We can give you ten reasons why the fine for speeding is so high, and then, there’s the auto insurance premium increase for a paid fine.
First, the “base fine” for speeding one to fifteen mph over the speed limit or safe driving speed is $35—double that to $70 if in a construction or school zone—established by the CA Assembly and Senate and approved by the Governor as part of the CA Vehicle Code (CVC). Many of those were enacted in 1960.
The base fine of $70—$105 in the double fine zone—is allowed for speeding 16 to 24 mph over the limit is also doubled in what is known as “the double fine” zone. Likewise, a conviction or paid fine for speeding 25 or more mph over the speed limit up to 99 mph is punishable by the base fine or $100 or $135 in the double fine zone. Speeding 100+ mph has a max base fine of $500.
The CA Assembly Added Ten Assessments That Made Your Fine 5 Times the Base Fine
However, since these sections of the traffic code have been enacted, the same assembly has added ten surcharges, penalties, and assessments. They’ve also authorized the DMV to assess negligent operator treatment system (NOTS) points if the driver is convicted or decides not to contest their speeding ticket and just pay the fine.
First, the CA Assembly authorized the state to add a 20% surcharge, plus a 100% penalty assessment, to the fine that goes directly into the state treasury. Next, the county can assess a 70% penalty for its treasury. There is a 40% hike for DNA identification, a court construction fee of 50%, a 20% increase for Emergency Medical Services, an added fee of $2 for every $10 for Emergency Medical Transportation, a $40 fee for court operations; a $35 fee for conviction; and a $1 Night Court assessment whether you use it or not.
Therefore, the $35 base fine is about $237, the $70 fine is about $360, and the $100 fine is nearly $490, depending on the county. Furthermore, a speeding 100+ mph conviction will typically result in a base fine between $300 and $500, but with surcharges, it will cost between $859 and $2,137 for the fine alone, and then there is the auto insurance premium increase.
How Much Does the Average California Driver Pay in Increased Premiums for Their First Conviction?
Typically, the increase in auto insurance premiums for a conviction depends on the increased risk associated with their infraction, misdemeanor, or felony. However, speeding is either a minor infraction for one to 25 mph over up to 100 mph or a major infraction for speeding over 100 mph.
Therefore, when the driver pays the fine or is convicted by the court, they will lose their “good driver’s discount” of 20%, and the insurance provider will add the risk. For speeding under 100 mph, the added risk is typically 10 or 12%.
In the case of speeding one to 24 mph over the speed limit, you can usually plead guilty and attend a traffic violator’s school (TVS) to keep your conviction confidential. That means your insurance provider will not know about your minor infraction unless you don’t complete TVS before the court-ordered completion date or get another traffic ticket.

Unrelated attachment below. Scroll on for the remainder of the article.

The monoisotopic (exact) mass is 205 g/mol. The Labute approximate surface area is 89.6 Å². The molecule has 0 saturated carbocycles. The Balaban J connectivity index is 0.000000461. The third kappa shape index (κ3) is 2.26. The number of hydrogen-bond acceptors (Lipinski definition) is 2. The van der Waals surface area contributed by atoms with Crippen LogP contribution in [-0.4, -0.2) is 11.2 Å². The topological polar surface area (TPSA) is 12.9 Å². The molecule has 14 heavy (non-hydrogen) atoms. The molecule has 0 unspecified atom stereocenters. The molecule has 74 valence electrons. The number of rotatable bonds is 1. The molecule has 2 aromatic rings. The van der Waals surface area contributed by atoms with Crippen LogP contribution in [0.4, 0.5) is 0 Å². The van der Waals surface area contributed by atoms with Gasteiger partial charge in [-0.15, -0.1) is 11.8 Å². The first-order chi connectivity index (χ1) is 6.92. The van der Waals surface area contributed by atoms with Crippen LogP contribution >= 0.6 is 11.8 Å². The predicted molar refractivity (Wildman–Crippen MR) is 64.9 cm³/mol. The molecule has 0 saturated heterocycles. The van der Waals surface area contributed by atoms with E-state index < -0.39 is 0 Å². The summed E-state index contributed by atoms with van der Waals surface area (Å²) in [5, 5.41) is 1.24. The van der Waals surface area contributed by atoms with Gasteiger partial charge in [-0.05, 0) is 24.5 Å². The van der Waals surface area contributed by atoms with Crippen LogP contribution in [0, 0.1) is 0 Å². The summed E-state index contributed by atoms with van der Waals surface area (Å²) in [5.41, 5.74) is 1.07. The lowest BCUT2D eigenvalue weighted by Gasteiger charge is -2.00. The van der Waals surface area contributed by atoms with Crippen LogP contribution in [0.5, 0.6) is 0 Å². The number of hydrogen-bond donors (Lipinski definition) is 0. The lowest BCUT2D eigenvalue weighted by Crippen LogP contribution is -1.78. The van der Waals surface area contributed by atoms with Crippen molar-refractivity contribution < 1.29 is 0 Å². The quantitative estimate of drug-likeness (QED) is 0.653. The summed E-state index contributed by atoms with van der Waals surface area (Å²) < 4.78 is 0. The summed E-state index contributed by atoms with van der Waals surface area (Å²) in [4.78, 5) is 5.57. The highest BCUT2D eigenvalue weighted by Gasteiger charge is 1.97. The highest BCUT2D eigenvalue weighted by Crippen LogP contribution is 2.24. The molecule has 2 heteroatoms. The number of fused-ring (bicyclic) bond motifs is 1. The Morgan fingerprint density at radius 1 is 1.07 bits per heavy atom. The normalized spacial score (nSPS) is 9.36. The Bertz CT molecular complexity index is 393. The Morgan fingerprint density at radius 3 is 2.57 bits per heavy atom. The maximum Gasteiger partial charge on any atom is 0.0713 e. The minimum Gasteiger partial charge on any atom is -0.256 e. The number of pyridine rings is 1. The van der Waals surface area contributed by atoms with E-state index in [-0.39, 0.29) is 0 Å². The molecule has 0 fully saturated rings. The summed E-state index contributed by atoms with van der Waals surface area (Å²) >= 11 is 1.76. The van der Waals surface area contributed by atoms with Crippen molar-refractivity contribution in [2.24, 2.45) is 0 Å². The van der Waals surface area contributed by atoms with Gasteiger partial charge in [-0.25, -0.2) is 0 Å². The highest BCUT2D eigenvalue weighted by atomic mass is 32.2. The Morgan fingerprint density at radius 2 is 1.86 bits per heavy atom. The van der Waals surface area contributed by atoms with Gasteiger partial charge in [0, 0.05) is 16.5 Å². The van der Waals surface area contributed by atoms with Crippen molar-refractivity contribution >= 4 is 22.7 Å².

However, there are many reasons you might not be eligible to attend. For instance, if you’ve used it within the last 18 months to mask a traffic ticket, you cannot use it again until the 18 months are up. Likewise, for speeding 25 mph over the limit, you must get a traffic court judge’s approval, and there is no eligibility for speeding over 100 mph. You should always consult a traffic attorney before you plead guilty and attend TVS, or you might waste your time and money.
What Is Meant by Safe Driving Speed?
CVC Section 22350, Speed Laws, is the basic speed law for CA. It states:
“No person shall drive a vehicle upon a highway at a speed greater than is reasonable or prudent having due regard for weather, visibility, the traffic on, and the surface and width of, the highway, and in no event at a speed which endangers the safety of persons or property.”
Given that, if a LEO determines—even by guessing your speed—you are exceeding what is “reasonable or prudent,” depending on conditions, they could write you a speeding ticket even though you were driving below the posted speed limit.
The road or weather conditions could determine the safe driving speed. But the LEO does not have the final say about what is “reasonable or prudent,” only a traffic court judge can make that determination, and hiring a traffic attorney could help you raise the level of “reasonable doubt” about whether your speed was prudent.
Likewise, a traffic attorney has the knowledge of proven strategies gathered through many traffic court cases, not just for their clients, but by sitting through hundreds more waiting for their clients’ name to be called.
When Facing a Speeding Ticket That You Wish to Contest in Fresno County Courthouse Consult with Bigger & Harman for Assistance
Call us when you need assistance to possibly avoid the high cost of a speeding ticket in the Fresno County Courthouse.
Se habla Español (661) 349-9755.
CVC Section 22350, Speed Laws.
The Bankrate.com article, Average cost of car insurance in CA for 2023.